FIG. 5 illustrates another embodiment where a seat 80 is similar to seat 70 in FIG. 4 including body 31, lead in 32, throat 33 tooth 34, etc. and overall the functional attributes of the seat 80 are similar to those above but the flow feature has altered function. The flow feature 36 of seat 80 communicates a volume upstream of the seat 80 to a volume downstream of the seat 80. Specifically, seat 80 includes a flow feature 36 comprising openings 82 that are set in a lead in 32 but these openings 82 lead to a passage 84 which extends to an outlet 86 that is initially plugged with a degradable closure 88. Outlet 86 is fluidly communicated to a volume that is downstream of the seat 80 and is segregated from a volume upstream of the seat 80 when a plug (i.e. one like plug 12) is seated on the tooth 34. These volumes remain segregated while the plug 12 remains on tooth 34 in an undegraded condition until the closure 88 degrades and allows fluid communication around the plug 12. It is possible that the plug 12 will degrade in a timely manner and the flow feature 36 would not need to come into play but if a gap as discussed above becomes occluded with corrosion products from a plug seated in the throat 33, then the closure 88 may open first thereby allowing dissolution fluid to reach a downstream surface of the plug 12 to improve the degradation of the plug 12 and speed removal thereof.

In yet another embodiment, referring to FIG. 6, a seat 100 is illustrated apart from a casing and without a plug, though it will be appreciated that the seat 100 could be employed with such components and positioned as the seat in FIG. 1 relative to the other components shown in FIG. 1. It is to be understood that the seat 100 is positionable in or as a part of a tubular form such as a sleeve, a string, etc. Seat 100 presents a tooth 102 at an upstream end of the seat 100 rather than near a downstream end of the seat as the foregoing embodiments do. In other words, a seat body 104 is inverted from other embodiments herein with a frustoconical structure 106 extending downstream from the tooth 102. One of ordinary skill in the art might rightly question how a plug (not shown) would land and seal at the tooth 102 with the inverted form of the body 104 without missing but this is addressed with a cage 108 comprising a number of arms 110 (7 shown but more or fewer may be substituted). The arms 110 extend from just downstream of the tooth 102 in an upstream direction and outwardly. When disposed in a tubular (casing, sleeve, etc.), the arms 110 extend into close proximity with the tubular in which the seat 100 is disposed or forms a part. Accordingly, the plug will be directed by the cage 108 toward the tooth 102 and seat and seal there. Due to the construction however, there is very little area around the plug where there is the gap discussed with reference to FIG. 1. Rather, there is mostly open space about the plug that allows fluid to access the plug at almost all of its surface area above the tooth 102 resulting in timely degradation of the plug. The arms 110 may be constructed of cylindrical or square or rectangular or triangular shaped material for example but any cross sectional shape for arms 110 may be employed.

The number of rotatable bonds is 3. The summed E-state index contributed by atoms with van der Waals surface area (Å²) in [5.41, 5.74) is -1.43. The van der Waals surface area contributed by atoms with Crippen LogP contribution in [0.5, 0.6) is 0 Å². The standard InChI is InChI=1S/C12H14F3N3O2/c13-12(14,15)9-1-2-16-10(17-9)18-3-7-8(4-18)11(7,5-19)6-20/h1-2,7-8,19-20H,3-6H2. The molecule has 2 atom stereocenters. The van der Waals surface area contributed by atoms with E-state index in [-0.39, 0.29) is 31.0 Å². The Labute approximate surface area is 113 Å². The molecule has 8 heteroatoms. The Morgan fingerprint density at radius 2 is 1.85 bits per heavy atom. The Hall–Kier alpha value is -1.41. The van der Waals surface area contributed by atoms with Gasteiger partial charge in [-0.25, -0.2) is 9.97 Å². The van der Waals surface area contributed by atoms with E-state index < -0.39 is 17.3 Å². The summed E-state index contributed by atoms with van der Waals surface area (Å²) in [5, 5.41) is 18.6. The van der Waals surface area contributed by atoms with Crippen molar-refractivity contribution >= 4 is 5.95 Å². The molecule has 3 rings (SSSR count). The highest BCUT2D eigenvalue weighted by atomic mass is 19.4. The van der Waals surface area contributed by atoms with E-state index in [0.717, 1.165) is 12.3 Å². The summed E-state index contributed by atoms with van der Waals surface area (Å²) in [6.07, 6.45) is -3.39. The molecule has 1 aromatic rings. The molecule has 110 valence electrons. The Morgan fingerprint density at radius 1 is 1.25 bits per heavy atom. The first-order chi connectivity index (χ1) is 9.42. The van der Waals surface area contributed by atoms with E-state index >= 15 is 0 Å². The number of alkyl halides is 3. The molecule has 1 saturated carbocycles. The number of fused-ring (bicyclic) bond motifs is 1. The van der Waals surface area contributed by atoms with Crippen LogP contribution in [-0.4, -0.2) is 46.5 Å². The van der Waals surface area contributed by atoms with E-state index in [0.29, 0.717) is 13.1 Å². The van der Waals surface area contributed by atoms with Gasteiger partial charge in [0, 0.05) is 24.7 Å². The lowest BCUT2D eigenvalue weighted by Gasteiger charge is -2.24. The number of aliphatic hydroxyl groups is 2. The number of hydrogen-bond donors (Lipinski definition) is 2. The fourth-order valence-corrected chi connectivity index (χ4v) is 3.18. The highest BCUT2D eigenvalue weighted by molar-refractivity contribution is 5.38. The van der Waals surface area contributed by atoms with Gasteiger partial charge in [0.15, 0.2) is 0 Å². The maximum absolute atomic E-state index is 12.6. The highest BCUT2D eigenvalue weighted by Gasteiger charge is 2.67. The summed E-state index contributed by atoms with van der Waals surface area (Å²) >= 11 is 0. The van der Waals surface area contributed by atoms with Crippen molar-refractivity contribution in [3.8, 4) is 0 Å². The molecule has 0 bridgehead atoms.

It is to be understood that combinations of the features of each of the embodiments hereof are contemplated and within the scope of the invention.

Set forth below are some embodiments of the foregoing disclosure: